Two teenage girls in track pants and hoodies are chillaxing when a third youngster shows up.

"Can you spit?" they ask the newcomer. She hacks loudly and pretends to expel saliva.

The two girlfriends titter. They weren't asking about bodily functions but art: "Can you spit rhymes," or, put another way, are you hip enough to be down with us?

The newcomer improvises a few weak bars, and the friends welcome her to their circle.

That bit of cultural initiation is one of many memorable sequences in "Khephra: A Hip Hop Holiday Story," an interactive, family-friendly show that had its boisterous opening over the weekend at Open Eye Figure Theatre in Minneapolis.

The playful production is written by, and stars, Shá Cage, the versatile and prolific Twin Cities actor/director last seen in "Romeo and Juliet" at the Guthrie. Her new show, directed fluidly by E.G. Bailey, mixes puppetry, music and dance as it tells a sincere story about a fatherless African girl's migration to America.

Khephra (Cage), named for an Egyptian sun god, bounces around West Africa before landing in the Minnesota snow at age 10. As she sits on a swing, Khephra explains that "joy" and "home" are the intertwined themes of the show. The first of these is innate, and helps you to make the second wherever you might be.

"Resilience" also could be a theme: The spunky lead character is a hungry learner who carries cultural and spiritual memories with her, from eating fufu (a dumpling-like West African food) to watching stilt-walking "long devils" at festivals. She adds new knowledge, learning to thrive and be healthy in a place she never could have imagined calling home.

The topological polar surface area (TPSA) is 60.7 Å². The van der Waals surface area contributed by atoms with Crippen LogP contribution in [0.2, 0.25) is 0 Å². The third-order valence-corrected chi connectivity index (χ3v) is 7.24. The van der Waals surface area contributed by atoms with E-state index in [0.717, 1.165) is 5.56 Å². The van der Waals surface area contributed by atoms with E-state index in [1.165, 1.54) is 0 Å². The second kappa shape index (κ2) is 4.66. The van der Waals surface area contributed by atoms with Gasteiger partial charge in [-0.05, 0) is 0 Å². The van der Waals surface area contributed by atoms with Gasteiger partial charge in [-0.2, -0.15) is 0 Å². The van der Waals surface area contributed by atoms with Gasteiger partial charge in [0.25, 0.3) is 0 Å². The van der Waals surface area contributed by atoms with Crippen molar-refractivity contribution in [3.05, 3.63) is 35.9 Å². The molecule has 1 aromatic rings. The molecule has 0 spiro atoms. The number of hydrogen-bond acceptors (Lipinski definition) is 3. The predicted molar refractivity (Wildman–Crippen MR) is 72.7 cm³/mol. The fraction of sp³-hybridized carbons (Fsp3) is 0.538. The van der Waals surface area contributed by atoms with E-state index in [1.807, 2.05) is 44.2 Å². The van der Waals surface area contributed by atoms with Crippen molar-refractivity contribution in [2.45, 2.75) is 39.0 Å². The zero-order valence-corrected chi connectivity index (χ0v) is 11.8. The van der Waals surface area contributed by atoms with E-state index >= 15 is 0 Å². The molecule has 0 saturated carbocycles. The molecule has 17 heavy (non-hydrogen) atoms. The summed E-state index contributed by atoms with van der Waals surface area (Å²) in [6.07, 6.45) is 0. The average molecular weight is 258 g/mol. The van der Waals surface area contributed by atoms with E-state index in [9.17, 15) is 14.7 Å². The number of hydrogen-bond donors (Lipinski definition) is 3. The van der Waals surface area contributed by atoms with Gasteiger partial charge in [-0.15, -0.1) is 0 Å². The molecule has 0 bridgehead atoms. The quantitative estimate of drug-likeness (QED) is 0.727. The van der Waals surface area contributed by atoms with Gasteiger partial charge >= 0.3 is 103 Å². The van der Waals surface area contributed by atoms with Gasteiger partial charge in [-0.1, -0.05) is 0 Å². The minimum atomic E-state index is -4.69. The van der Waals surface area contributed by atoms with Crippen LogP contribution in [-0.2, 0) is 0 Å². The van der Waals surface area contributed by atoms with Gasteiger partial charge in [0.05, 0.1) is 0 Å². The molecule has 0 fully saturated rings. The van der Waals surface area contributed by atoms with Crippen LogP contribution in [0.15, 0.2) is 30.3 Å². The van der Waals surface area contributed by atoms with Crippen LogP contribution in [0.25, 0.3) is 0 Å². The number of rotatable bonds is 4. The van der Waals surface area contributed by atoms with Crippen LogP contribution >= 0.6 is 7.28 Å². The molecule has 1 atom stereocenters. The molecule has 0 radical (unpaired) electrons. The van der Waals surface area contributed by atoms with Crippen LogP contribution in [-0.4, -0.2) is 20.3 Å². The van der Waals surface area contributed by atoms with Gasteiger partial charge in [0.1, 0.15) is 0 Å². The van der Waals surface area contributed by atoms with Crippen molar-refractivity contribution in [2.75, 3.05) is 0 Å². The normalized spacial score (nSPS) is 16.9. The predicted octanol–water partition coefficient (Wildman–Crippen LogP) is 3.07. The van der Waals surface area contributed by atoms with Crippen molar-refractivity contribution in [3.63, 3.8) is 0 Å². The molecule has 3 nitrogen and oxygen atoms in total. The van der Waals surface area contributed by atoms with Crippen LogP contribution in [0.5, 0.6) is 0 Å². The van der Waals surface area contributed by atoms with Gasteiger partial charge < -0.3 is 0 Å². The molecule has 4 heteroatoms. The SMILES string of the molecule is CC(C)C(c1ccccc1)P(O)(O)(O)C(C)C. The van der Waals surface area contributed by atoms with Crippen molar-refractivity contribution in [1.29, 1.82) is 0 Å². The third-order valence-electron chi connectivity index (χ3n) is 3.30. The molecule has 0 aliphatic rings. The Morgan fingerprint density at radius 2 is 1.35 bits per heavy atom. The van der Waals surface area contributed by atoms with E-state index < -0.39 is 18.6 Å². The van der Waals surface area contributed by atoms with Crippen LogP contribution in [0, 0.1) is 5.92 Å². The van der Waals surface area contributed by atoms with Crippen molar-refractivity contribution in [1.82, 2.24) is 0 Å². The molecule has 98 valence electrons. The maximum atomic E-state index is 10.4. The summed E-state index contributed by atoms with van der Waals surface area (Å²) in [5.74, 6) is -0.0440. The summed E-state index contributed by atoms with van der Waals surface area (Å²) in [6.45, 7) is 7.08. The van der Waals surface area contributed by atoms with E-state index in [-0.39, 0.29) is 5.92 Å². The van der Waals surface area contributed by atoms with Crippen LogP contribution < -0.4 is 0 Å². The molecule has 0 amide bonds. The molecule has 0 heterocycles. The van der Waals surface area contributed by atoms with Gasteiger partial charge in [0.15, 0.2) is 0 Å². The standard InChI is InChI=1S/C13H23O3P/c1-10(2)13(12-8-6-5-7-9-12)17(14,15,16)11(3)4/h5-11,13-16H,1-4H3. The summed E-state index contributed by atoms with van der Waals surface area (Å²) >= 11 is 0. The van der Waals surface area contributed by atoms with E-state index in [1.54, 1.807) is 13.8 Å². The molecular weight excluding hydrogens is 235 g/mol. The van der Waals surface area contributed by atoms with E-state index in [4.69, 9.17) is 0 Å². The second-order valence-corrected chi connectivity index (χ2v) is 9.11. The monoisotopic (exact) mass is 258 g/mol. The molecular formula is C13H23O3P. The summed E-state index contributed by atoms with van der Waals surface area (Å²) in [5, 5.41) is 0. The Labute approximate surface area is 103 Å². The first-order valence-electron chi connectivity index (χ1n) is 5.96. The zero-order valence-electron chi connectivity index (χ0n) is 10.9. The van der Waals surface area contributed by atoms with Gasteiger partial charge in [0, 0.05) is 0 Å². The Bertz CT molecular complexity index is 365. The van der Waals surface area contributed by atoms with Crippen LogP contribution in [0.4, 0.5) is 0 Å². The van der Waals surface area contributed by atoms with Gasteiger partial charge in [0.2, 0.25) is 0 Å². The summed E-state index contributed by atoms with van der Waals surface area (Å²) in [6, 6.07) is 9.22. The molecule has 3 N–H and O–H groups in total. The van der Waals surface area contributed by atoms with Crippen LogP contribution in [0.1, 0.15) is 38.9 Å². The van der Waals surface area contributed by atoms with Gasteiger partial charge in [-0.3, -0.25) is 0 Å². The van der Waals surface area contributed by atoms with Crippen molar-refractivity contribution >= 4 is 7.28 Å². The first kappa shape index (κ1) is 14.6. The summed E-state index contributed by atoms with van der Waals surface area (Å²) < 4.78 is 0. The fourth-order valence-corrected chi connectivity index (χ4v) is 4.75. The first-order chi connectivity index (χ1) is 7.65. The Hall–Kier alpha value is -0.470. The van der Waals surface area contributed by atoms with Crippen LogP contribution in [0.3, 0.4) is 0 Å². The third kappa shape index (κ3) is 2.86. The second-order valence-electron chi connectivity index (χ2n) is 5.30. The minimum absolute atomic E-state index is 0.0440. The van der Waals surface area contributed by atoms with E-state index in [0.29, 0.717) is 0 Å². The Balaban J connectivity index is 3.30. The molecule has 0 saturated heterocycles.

Cage has played important roles at Ten Thousand Things, Mixed Blood and Penumbra Theatre, and she won an Ivey Award two years ago for playing an Air Force drone pilot in "Grounded" for Frank Theatre. She shows different sides of her talent in this hourlong show that could make a run at the title of most funky holiday production. (That distinction is held by Gary Hines and Sounds of Blackness, who will put on their 39th annual "Night Before Christmas" concert Dec. 23 at the Fitzgerald in St. Paul.)

"Khephra" has a little break-dancing by actors Destiny Anderson and Alissa Paris, who play all the other roles, including some intimidating bullies. Noted hip-hop artist William "Truthmaze" Harris contributes deft beatboxing and African drumming, while soulful singer Jamela Pettiford leads the audience in call-and-response segments and fronts a hip-hop remix of "The 12 Days of Christmas." Rico Mendez, aka DJ Don Cuco, adds some scratching.

All of this remixing — of songs, movements and experiences — is what "Khephra" ultimately is all about. Like jazz and cinema, it's a story of America itself. Old narratives meet new ones to create something unique, unexpected and beautifully original.

612-673-4390 Twitter: @rohanpreston